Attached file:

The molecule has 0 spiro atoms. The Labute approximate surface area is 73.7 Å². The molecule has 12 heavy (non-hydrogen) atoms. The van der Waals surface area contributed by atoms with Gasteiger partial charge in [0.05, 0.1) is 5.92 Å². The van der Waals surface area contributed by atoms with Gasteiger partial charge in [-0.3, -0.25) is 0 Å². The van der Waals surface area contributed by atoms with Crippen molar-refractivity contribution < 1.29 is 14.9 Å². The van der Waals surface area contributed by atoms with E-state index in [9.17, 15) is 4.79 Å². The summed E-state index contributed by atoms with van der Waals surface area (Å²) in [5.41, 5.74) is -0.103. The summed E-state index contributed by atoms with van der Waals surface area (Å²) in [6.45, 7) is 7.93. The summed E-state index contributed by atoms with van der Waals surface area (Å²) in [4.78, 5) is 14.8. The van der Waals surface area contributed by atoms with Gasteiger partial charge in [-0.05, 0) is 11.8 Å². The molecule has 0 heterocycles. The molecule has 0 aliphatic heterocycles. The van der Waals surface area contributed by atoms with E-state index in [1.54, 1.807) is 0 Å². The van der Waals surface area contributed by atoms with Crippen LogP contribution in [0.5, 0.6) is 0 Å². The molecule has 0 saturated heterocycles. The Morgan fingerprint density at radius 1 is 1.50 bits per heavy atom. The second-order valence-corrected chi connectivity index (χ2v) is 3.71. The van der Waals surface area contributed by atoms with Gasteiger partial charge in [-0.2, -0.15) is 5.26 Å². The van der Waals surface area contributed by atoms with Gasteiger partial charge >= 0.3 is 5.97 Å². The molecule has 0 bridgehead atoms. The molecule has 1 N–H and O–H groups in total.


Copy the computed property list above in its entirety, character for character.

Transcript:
The molecule has 0 spiro atoms. The Labute approximate surface area is 73.7 Å². The molecule has 12 heavy (non-hydrogen) atoms. The van der Waals surface area contributed by atoms with Gasteiger partial charge in [0.05, 0.1) is 5.92 Å². The van der Waals surface area contributed by atoms with Gasteiger partial charge in [-0.3, -0.25) is 0 Å². The van der Waals surface area contributed by atoms with Crippen molar-refractivity contribution < 1.29 is 14.9 Å². The van der Waals surface area contributed by atoms with E-state index in [9.17, 15) is 4.79 Å². The summed E-state index contributed by atoms with van der Waals surface area (Å²) in [5.41, 5.74) is -0.103. The summed E-state index contributed by atoms with van der Waals surface area (Å²) in [6.45, 7) is 7.93. The summed E-state index contributed by atoms with van der Waals surface area (Å²) in [4.78, 5) is 14.8. The van der Waals surface area contributed by atoms with Gasteiger partial charge in [-0.05, 0) is 11.8 Å². The molecule has 0 heterocycles. The molecule has 0 aliphatic heterocycles. The van der Waals surface area contributed by atoms with E-state index in [1.54, 1.807) is 0 Å². The van der Waals surface area contributed by atoms with Crippen LogP contribution in [0.5, 0.6) is 0 Å². The molecule has 0 saturated heterocycles. The Morgan fingerprint density at radius 1 is 1.50 bits per heavy atom. The second-order valence-corrected chi connectivity index (χ2v) is 3.71. The van der Waals surface area contributed by atoms with Gasteiger partial charge in [-0.2, -0.15) is 5.26 Å². The van der Waals surface area contributed by atoms with Gasteiger partial charge >= 0.3 is 5.97 Å². The molecule has 0 bridgehead atoms. The molecule has 1 N–H and O–H groups in total.